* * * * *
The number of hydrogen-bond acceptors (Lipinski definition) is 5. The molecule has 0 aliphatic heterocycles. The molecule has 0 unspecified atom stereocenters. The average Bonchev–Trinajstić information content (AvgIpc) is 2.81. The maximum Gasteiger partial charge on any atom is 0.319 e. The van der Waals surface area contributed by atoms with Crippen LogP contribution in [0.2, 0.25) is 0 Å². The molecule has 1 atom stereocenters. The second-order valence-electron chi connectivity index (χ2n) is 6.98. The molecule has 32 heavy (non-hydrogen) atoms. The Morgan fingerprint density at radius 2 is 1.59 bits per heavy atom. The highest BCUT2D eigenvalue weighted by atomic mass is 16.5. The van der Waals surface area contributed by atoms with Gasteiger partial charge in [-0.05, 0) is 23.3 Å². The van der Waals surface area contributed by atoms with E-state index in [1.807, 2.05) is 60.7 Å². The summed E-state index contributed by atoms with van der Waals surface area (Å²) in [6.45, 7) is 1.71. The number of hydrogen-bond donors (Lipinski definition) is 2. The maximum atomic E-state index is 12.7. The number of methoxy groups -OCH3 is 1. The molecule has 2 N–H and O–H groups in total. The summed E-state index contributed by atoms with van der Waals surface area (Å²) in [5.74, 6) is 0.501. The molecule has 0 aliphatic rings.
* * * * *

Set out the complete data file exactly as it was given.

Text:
The number of hydrogen-bond acceptors (Lipinski definition) is 5. The molecule has 0 aliphatic heterocycles. The molecule has 0 unspecified atom stereocenters. The average Bonchev–Trinajstić information content (AvgIpc) is 2.81. The maximum Gasteiger partial charge on any atom is 0.319 e. The van der Waals surface area contributed by atoms with Crippen LogP contribution in [0.2, 0.25) is 0 Å². The molecule has 1 atom stereocenters. The second-order valence-electron chi connectivity index (χ2n) is 6.98. The molecule has 32 heavy (non-hydrogen) atoms. The Morgan fingerprint density at radius 2 is 1.59 bits per heavy atom. The highest BCUT2D eigenvalue weighted by atomic mass is 16.5. The van der Waals surface area contributed by atoms with Gasteiger partial charge in [-0.05, 0) is 23.3 Å². The van der Waals surface area contributed by atoms with E-state index in [1.807, 2.05) is 60.7 Å². The summed E-state index contributed by atoms with van der Waals surface area (Å²) in [6.45, 7) is 1.71. The number of hydrogen-bond donors (Lipinski definition) is 2. The maximum atomic E-state index is 12.7. The number of methoxy groups -OCH3 is 1. The molecule has 2 N–H and O–H groups in total. The summed E-state index contributed by atoms with van der Waals surface area (Å²) in [5.74, 6) is 0.501. The molecule has 0 aliphatic rings.